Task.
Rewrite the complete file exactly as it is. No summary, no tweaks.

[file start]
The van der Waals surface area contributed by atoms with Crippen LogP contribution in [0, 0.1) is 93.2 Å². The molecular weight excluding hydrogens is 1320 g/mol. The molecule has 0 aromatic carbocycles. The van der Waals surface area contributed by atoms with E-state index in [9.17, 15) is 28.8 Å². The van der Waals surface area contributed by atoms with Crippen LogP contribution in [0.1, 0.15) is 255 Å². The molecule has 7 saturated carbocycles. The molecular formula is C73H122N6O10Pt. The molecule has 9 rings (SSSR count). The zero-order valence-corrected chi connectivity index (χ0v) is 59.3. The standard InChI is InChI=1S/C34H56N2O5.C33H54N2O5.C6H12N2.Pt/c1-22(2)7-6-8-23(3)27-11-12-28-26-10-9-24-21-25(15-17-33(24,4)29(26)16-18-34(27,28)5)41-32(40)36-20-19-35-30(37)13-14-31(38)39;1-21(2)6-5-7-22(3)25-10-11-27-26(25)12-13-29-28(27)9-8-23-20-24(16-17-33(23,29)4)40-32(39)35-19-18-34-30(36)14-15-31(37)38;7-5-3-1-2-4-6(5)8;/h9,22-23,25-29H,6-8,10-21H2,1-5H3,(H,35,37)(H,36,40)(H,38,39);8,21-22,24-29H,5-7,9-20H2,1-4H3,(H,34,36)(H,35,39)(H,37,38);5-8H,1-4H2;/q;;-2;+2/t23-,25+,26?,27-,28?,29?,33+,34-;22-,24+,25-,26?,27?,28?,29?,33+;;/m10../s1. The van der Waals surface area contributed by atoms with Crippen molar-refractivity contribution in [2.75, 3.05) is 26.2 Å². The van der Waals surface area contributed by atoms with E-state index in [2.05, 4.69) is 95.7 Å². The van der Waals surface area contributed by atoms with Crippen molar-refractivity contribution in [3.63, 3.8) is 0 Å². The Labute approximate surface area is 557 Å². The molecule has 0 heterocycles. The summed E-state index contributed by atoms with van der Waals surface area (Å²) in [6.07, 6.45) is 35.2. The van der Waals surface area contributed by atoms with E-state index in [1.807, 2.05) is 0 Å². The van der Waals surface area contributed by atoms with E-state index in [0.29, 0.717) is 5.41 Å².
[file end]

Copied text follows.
The van der Waals surface area contributed by atoms with Crippen LogP contribution in [0, 0.1) is 93.2 Å². The molecular weight excluding hydrogens is 1320 g/mol. The molecule has 0 aromatic carbocycles. The van der Waals surface area contributed by atoms with E-state index in [9.17, 15) is 28.8 Å². The van der Waals surface area contributed by atoms with Crippen LogP contribution in [0.1, 0.15) is 255 Å². The molecule has 7 saturated carbocycles. The molecular formula is C73H122N6O10Pt. The molecule has 9 rings (SSSR count). The zero-order valence-corrected chi connectivity index (χ0v) is 59.3. The standard InChI is InChI=1S/C34H56N2O5.C33H54N2O5.C6H12N2.Pt/c1-22(2)7-6-8-23(3)27-11-12-28-26-10-9-24-21-25(15-17-33(24,4)29(26)16-18-34(27,28)5)41-32(40)36-20-19-35-30(37)13-14-31(38)39;1-21(2)6-5-7-22(3)25-10-11-27-26(25)12-13-29-28(27)9-8-23-20-24(16-17-33(23,29)4)40-32(39)35-19-18-34-30(36)14-15-31(37)38;7-5-3-1-2-4-6(5)8;/h9,22-23,25-29H,6-8,10-21H2,1-5H3,(H,35,37)(H,36,40)(H,38,39);8,21-22,24-29H,5-7,9-20H2,1-4H3,(H,34,36)(H,35,39)(H,37,38);5-8H,1-4H2;/q;;-2;+2/t23-,25+,26?,27-,28?,29?,33+,34-;22-,24+,25-,26?,27?,28?,29?,33+;;/m10../s1. The van der Waals surface area contributed by atoms with Crippen molar-refractivity contribution in [2.75, 3.05) is 26.2 Å². The van der Waals surface area contributed by atoms with E-state index in [2.05, 4.69) is 95.7 Å². The van der Waals surface area contributed by atoms with Crippen molar-refractivity contribution in [3.63, 3.8) is 0 Å². The Labute approximate surface area is 557 Å². The molecule has 0 heterocycles. The summed E-state index contributed by atoms with van der Waals surface area (Å²) in [6.07, 6.45) is 35.2. The van der Waals surface area contributed by atoms with E-state index in [1.807, 2.05) is 0 Å². The van der Waals surface area contributed by atoms with E-state index in [0.29, 0.717) is 5.41 Å².